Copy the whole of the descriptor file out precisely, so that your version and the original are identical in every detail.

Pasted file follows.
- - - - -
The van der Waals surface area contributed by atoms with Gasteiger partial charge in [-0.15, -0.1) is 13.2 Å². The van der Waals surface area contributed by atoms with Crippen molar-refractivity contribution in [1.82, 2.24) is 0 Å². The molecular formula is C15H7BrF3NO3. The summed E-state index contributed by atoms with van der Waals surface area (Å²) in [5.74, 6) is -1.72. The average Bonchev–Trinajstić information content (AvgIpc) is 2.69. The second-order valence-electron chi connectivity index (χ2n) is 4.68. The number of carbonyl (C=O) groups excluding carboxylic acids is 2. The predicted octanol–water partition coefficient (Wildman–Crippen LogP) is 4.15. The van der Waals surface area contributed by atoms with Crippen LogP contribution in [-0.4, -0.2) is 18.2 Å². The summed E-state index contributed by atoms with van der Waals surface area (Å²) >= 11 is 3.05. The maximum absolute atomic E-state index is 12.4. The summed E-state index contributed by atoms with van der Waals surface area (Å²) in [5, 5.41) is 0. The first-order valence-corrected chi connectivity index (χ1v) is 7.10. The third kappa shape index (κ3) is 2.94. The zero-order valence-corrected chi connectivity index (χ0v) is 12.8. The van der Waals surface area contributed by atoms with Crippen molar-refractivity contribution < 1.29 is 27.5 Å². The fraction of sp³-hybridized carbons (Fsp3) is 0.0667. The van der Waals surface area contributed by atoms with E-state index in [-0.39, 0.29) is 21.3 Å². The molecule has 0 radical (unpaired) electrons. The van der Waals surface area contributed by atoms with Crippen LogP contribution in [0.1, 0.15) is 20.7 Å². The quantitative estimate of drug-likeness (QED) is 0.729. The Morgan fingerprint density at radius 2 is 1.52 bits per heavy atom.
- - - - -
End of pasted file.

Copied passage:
The van der Waals surface area contributed by atoms with Gasteiger partial charge in [-0.15, -0.1) is 13.2 Å². The van der Waals surface area contributed by atoms with Crippen molar-refractivity contribution in [1.82, 2.24) is 0 Å². The molecular formula is C15H7BrF3NO3. The summed E-state index contributed by atoms with van der Waals surface area (Å²) in [5.74, 6) is -1.72. The average Bonchev–Trinajstić information content (AvgIpc) is 2.69. The second-order valence-electron chi connectivity index (χ2n) is 4.68. The number of carbonyl (C=O) groups excluding carboxylic acids is 2. The predicted octanol–water partition coefficient (Wildman–Crippen LogP) is 4.15. The van der Waals surface area contributed by atoms with Crippen LogP contribution in [-0.4, -0.2) is 18.2 Å². The summed E-state index contributed by atoms with van der Waals surface area (Å²) >= 11 is 3.05. The maximum absolute atomic E-state index is 12.4. The summed E-state index contributed by atoms with van der Waals surface area (Å²) in [5, 5.41) is 0. The first-order valence-corrected chi connectivity index (χ1v) is 7.10. The third kappa shape index (κ3) is 2.94. The zero-order valence-corrected chi connectivity index (χ0v) is 12.8. The van der Waals surface area contributed by atoms with Crippen molar-refractivity contribution < 1.29 is 27.5 Å². The fraction of sp³-hybridized carbons (Fsp3) is 0.0667. The van der Waals surface area contributed by atoms with E-state index in [-0.39, 0.29) is 21.3 Å². The molecule has 0 radical (unpaired) electrons. The van der Waals surface area contributed by atoms with Crippen LogP contribution in [0.1, 0.15) is 20.7 Å². The quantitative estimate of drug-likeness (QED) is 0.729. The Morgan fingerprint density at radius 2 is 1.52 bits per heavy atom.